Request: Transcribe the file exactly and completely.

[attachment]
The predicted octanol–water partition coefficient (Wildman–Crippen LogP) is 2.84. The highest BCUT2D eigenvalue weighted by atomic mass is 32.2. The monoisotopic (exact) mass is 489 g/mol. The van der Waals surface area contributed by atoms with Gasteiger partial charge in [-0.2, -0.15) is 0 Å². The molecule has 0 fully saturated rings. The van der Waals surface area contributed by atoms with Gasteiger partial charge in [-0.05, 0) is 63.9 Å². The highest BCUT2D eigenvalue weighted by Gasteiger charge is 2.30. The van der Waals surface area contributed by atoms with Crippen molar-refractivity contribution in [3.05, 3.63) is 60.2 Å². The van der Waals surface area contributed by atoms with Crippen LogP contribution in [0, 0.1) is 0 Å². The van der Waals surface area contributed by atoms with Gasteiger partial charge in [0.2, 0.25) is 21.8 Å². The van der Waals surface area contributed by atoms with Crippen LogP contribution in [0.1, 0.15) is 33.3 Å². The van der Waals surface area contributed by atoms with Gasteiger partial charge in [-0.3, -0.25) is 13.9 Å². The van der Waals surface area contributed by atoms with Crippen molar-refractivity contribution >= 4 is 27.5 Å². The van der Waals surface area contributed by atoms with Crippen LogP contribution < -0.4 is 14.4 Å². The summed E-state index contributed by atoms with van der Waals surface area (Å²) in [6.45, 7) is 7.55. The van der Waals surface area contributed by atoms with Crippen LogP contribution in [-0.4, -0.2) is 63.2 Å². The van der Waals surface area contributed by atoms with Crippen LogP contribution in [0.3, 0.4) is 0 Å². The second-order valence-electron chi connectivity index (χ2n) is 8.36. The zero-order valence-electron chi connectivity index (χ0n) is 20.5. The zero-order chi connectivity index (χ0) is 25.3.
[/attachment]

The predicted octanol–water partition coefficient (Wildman–Crippen LogP) is 2.84. The highest BCUT2D eigenvalue weighted by atomic mass is 32.2. The monoisotopic (exact) mass is 489 g/mol. The van der Waals surface area contributed by atoms with Gasteiger partial charge in [-0.2, -0.15) is 0 Å². The molecule has 0 fully saturated rings. The van der Waals surface area contributed by atoms with Gasteiger partial charge in [-0.05, 0) is 63.9 Å². The highest BCUT2D eigenvalue weighted by Gasteiger charge is 2.30. The van der Waals surface area contributed by atoms with Crippen molar-refractivity contribution in [3.05, 3.63) is 60.2 Å². The van der Waals surface area contributed by atoms with Crippen LogP contribution in [0, 0.1) is 0 Å². The van der Waals surface area contributed by atoms with Gasteiger partial charge in [0.2, 0.25) is 21.8 Å². The van der Waals surface area contributed by atoms with Crippen LogP contribution in [0.1, 0.15) is 33.3 Å². The van der Waals surface area contributed by atoms with Gasteiger partial charge in [-0.3, -0.25) is 13.9 Å². The van der Waals surface area contributed by atoms with Crippen molar-refractivity contribution >= 4 is 27.5 Å². The van der Waals surface area contributed by atoms with Crippen LogP contribution < -0.4 is 14.4 Å². The summed E-state index contributed by atoms with van der Waals surface area (Å²) in [6.45, 7) is 7.55. The van der Waals surface area contributed by atoms with Crippen LogP contribution in [-0.4, -0.2) is 63.2 Å². The van der Waals surface area contributed by atoms with Crippen LogP contribution in [0.3, 0.4) is 0 Å². The second-order valence-electron chi connectivity index (χ2n) is 8.36. The zero-order valence-electron chi connectivity index (χ0n) is 20.5. The zero-order chi connectivity index (χ0) is 25.3.